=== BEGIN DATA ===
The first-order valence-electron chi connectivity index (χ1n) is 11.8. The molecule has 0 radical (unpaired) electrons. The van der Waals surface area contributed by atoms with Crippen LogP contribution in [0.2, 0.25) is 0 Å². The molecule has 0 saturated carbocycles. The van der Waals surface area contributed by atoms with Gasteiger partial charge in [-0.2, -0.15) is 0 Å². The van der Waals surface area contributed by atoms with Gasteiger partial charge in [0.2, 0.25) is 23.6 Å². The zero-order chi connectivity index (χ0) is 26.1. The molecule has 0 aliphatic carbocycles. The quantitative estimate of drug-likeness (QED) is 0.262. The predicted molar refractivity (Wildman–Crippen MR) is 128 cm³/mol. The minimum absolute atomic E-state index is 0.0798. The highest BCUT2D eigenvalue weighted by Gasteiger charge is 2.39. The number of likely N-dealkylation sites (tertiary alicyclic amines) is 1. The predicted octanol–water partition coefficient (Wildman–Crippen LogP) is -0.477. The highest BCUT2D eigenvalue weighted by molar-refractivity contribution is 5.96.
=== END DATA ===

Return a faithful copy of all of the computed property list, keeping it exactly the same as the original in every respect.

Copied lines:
The first-order valence-electron chi connectivity index (χ1n) is 11.8. The molecule has 0 radical (unpaired) electrons. The van der Waals surface area contributed by atoms with Crippen LogP contribution in [0.2, 0.25) is 0 Å². The molecule has 0 saturated carbocycles. The van der Waals surface area contributed by atoms with Gasteiger partial charge in [-0.2, -0.15) is 0 Å². The van der Waals surface area contributed by atoms with Gasteiger partial charge in [0.2, 0.25) is 23.6 Å². The zero-order chi connectivity index (χ0) is 26.1. The molecule has 0 aliphatic carbocycles. The quantitative estimate of drug-likeness (QED) is 0.262. The predicted molar refractivity (Wildman–Crippen MR) is 128 cm³/mol. The minimum absolute atomic E-state index is 0.0798. The highest BCUT2D eigenvalue weighted by Gasteiger charge is 2.39. The number of likely N-dealkylation sites (tertiary alicyclic amines) is 1. The predicted octanol–water partition coefficient (Wildman–Crippen LogP) is -0.477. The highest BCUT2D eigenvalue weighted by molar-refractivity contribution is 5.96.